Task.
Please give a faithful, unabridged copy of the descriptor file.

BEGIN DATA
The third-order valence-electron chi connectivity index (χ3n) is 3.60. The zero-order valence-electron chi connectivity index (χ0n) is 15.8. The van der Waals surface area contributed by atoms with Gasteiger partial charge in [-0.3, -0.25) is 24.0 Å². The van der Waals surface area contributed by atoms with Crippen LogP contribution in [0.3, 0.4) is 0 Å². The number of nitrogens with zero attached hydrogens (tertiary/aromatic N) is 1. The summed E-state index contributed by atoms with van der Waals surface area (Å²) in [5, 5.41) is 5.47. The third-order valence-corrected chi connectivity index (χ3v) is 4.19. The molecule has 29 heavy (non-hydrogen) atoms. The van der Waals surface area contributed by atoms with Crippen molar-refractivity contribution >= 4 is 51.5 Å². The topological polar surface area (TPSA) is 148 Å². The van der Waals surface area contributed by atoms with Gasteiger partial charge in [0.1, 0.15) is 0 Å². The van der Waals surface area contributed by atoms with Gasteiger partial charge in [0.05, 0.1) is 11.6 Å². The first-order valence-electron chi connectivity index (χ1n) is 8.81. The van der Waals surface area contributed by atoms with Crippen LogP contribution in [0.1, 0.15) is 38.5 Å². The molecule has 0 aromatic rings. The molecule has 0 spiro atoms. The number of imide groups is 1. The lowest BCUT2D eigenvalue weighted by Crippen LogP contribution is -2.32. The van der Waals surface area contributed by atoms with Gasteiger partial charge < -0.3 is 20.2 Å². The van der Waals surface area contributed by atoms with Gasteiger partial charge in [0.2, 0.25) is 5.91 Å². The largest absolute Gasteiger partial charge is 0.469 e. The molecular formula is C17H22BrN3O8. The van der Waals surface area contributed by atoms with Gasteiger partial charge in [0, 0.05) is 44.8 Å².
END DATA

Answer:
The third-order valence-electron chi connectivity index (χ3n) is 3.60. The zero-order valence-electron chi connectivity index (χ0n) is 15.8. The van der Waals surface area contributed by atoms with Gasteiger partial charge in [-0.3, -0.25) is 24.0 Å². The van der Waals surface area contributed by atoms with Crippen LogP contribution in [0.3, 0.4) is 0 Å². The number of nitrogens with zero attached hydrogens (tertiary/aromatic N) is 1. The summed E-state index contributed by atoms with van der Waals surface area (Å²) in [5, 5.41) is 5.47. The third-order valence-corrected chi connectivity index (χ3v) is 4.19. The molecule has 29 heavy (non-hydrogen) atoms. The van der Waals surface area contributed by atoms with Crippen molar-refractivity contribution >= 4 is 51.5 Å². The topological polar surface area (TPSA) is 148 Å². The van der Waals surface area contributed by atoms with Gasteiger partial charge in [0.1, 0.15) is 0 Å². The van der Waals surface area contributed by atoms with Gasteiger partial charge in [0.05, 0.1) is 11.6 Å². The first-order valence-electron chi connectivity index (χ1n) is 8.81. The van der Waals surface area contributed by atoms with Crippen LogP contribution in [0.1, 0.15) is 38.5 Å². The molecule has 0 aromatic rings. The molecule has 0 spiro atoms. The number of imide groups is 1. The lowest BCUT2D eigenvalue weighted by Crippen LogP contribution is -2.32. The van der Waals surface area contributed by atoms with Gasteiger partial charge < -0.3 is 20.2 Å². The van der Waals surface area contributed by atoms with Gasteiger partial charge in [0.2, 0.25) is 5.91 Å². The largest absolute Gasteiger partial charge is 0.469 e. The molecular formula is C17H22BrN3O8. The van der Waals surface area contributed by atoms with Gasteiger partial charge in [0, 0.05) is 44.8 Å².